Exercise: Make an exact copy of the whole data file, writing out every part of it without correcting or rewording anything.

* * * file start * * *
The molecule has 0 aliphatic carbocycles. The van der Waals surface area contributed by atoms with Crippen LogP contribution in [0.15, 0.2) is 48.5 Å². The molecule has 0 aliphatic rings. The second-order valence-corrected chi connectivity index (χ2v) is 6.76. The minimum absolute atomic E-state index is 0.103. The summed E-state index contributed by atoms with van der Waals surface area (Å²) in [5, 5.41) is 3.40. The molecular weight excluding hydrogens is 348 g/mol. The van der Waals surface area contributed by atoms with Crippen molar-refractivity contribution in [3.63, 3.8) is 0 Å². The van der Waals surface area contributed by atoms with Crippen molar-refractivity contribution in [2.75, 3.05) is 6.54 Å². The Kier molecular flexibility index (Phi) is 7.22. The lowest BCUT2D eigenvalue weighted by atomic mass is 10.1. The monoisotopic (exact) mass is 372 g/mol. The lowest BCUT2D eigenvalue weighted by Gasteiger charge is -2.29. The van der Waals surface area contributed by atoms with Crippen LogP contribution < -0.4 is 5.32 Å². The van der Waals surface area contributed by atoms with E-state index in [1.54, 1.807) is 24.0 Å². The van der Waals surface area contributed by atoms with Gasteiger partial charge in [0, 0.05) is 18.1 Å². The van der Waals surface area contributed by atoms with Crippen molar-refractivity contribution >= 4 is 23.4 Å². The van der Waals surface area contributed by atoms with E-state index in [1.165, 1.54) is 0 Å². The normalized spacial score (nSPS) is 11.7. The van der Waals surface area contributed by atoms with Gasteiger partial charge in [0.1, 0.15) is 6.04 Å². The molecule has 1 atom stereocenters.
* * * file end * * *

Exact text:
The molecule has 0 aliphatic carbocycles. The van der Waals surface area contributed by atoms with Crippen LogP contribution in [0.15, 0.2) is 48.5 Å². The molecule has 0 aliphatic rings. The second-order valence-corrected chi connectivity index (χ2v) is 6.76. The minimum absolute atomic E-state index is 0.103. The summed E-state index contributed by atoms with van der Waals surface area (Å²) in [5, 5.41) is 3.40. The molecular weight excluding hydrogens is 348 g/mol. The van der Waals surface area contributed by atoms with Crippen molar-refractivity contribution in [3.63, 3.8) is 0 Å². The van der Waals surface area contributed by atoms with Crippen molar-refractivity contribution in [2.75, 3.05) is 6.54 Å². The Kier molecular flexibility index (Phi) is 7.22. The lowest BCUT2D eigenvalue weighted by atomic mass is 10.1. The monoisotopic (exact) mass is 372 g/mol. The lowest BCUT2D eigenvalue weighted by Gasteiger charge is -2.29. The van der Waals surface area contributed by atoms with Crippen LogP contribution < -0.4 is 5.32 Å². The van der Waals surface area contributed by atoms with E-state index in [1.54, 1.807) is 24.0 Å². The van der Waals surface area contributed by atoms with Gasteiger partial charge in [0, 0.05) is 18.1 Å². The van der Waals surface area contributed by atoms with Crippen molar-refractivity contribution >= 4 is 23.4 Å². The van der Waals surface area contributed by atoms with E-state index in [1.165, 1.54) is 0 Å². The normalized spacial score (nSPS) is 11.7. The van der Waals surface area contributed by atoms with Gasteiger partial charge in [0.1, 0.15) is 6.04 Å². The molecule has 1 atom stereocenters.